the final saliency map thus has shape (H, W) and all entries are nonnegative. More specifically, we will
compute the saliency map as described in the section 3.1 of [2].
Implement the compute saliency maps function in part2.ipynb to build the saliency maps for
the two images from for the previous task (sec 2.1) and submit the saliency maps in the pdf.
2.3 Task 3: Adversarial Attack (15 pts)
We can also use image gradients to generate ”adversarial attacks” as discussed in [3]. Given an image and
a target class (not the correct class), you have to perform gradient descent over the image as we did in
the previous task to maximize the target class, stopping when the network classifies the image as the target
class.
Implement the make adversarial attack function in part2.ipynb to fool the network for the
correctly predicted image from the first task (sec 2.1). Submit the original image, the attacked image,
as well as the difference between them which you can get by running the last cell of the notebook.
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3 Semantic Segmentation [30 pts]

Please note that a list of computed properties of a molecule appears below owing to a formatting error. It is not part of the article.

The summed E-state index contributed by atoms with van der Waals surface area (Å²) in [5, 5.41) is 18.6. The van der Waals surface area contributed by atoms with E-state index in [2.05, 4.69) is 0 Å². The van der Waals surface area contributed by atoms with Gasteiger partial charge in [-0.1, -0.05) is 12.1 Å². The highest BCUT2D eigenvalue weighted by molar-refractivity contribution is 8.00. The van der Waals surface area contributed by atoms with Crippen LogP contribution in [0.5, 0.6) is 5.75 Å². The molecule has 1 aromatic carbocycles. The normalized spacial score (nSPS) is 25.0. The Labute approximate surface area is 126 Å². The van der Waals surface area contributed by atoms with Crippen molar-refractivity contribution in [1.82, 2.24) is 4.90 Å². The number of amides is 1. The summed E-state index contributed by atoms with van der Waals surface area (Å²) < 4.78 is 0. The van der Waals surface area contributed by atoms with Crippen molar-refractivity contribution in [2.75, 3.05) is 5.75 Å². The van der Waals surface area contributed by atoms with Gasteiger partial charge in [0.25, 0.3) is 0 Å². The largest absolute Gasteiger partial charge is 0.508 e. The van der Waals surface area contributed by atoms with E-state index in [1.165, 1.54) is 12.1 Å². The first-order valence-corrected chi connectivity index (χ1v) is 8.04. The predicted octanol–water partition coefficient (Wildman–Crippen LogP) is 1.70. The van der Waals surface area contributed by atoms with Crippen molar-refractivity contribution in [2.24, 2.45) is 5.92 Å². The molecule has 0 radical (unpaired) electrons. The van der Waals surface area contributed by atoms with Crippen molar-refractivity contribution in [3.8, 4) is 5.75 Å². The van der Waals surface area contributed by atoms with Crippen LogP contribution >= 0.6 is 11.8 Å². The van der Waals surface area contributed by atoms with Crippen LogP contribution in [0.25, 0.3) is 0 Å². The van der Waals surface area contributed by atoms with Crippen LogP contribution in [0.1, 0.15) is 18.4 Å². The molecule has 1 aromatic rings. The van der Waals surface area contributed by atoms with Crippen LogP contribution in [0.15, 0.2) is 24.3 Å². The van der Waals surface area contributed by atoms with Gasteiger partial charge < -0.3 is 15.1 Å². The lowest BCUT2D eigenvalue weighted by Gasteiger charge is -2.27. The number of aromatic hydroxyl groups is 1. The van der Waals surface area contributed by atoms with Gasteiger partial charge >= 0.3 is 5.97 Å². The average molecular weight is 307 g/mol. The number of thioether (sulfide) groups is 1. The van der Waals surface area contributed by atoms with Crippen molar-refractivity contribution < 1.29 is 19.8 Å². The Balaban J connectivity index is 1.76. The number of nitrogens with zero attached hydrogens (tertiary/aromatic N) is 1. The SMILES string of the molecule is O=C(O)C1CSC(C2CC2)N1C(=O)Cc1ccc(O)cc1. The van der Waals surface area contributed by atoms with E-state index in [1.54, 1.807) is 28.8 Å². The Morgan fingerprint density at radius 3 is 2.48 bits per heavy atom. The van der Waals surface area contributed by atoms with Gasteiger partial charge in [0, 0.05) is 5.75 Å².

Besides image classification, Convolutional Neural Networks can also generate dense predictions. A popular
application is semantic segmentation. In this part, you will design and implement your Convolutional Neural
Networks to perform semantic segmentation on the Mini Facade dataset.
Mini Facade dataset consists of images of different cities around the world and diverse architectural styles
(in .jpg format), shown as the image on the left. It also contains semantic segmentation labels (in .png
format) in 5 different classes: balcony, window, pillar, facade and others. Your task is to
train a network to convert image on the left to the labels on the right.
Note: The label images are plotted using 8-bit indexed color with pixel value listed in Table 1. We have
provided you a visualization function using a “jet” color map.
Table 1: Label image consists of 5 classes, represented in [0, 4].
class color pixel value
others black 0
facade blue 1